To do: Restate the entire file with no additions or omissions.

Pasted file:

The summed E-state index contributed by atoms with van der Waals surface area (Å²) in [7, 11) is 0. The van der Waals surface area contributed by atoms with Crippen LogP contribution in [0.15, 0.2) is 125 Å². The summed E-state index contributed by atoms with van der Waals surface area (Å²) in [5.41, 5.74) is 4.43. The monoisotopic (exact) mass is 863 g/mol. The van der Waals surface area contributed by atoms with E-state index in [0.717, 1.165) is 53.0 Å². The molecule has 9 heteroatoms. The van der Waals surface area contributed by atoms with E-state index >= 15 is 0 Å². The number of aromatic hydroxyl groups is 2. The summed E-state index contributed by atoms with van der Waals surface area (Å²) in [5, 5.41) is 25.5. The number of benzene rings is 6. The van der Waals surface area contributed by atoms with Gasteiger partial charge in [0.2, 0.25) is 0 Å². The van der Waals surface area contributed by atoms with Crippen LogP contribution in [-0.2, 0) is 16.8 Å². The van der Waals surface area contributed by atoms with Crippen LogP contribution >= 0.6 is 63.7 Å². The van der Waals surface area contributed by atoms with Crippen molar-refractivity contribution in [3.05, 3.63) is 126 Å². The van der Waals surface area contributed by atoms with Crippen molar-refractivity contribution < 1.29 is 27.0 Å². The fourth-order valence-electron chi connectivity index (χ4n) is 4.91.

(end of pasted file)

The summed E-state index contributed by atoms with van der Waals surface area (Å²) in [7, 11) is 0. The van der Waals surface area contributed by atoms with Crippen LogP contribution in [0.15, 0.2) is 125 Å². The summed E-state index contributed by atoms with van der Waals surface area (Å²) in [5.41, 5.74) is 4.43. The monoisotopic (exact) mass is 863 g/mol. The van der Waals surface area contributed by atoms with E-state index in [0.717, 1.165) is 53.0 Å². The molecule has 9 heteroatoms. The van der Waals surface area contributed by atoms with E-state index >= 15 is 0 Å². The number of aromatic hydroxyl groups is 2. The summed E-state index contributed by atoms with van der Waals surface area (Å²) in [5, 5.41) is 25.5. The number of benzene rings is 6. The van der Waals surface area contributed by atoms with Gasteiger partial charge in [0.2, 0.25) is 0 Å². The van der Waals surface area contributed by atoms with Crippen LogP contribution in [-0.2, 0) is 16.8 Å². The van der Waals surface area contributed by atoms with Crippen LogP contribution >= 0.6 is 63.7 Å². The van der Waals surface area contributed by atoms with Crippen molar-refractivity contribution in [3.05, 3.63) is 126 Å². The van der Waals surface area contributed by atoms with Crippen molar-refractivity contribution < 1.29 is 27.0 Å². The fourth-order valence-electron chi connectivity index (χ4n) is 4.91.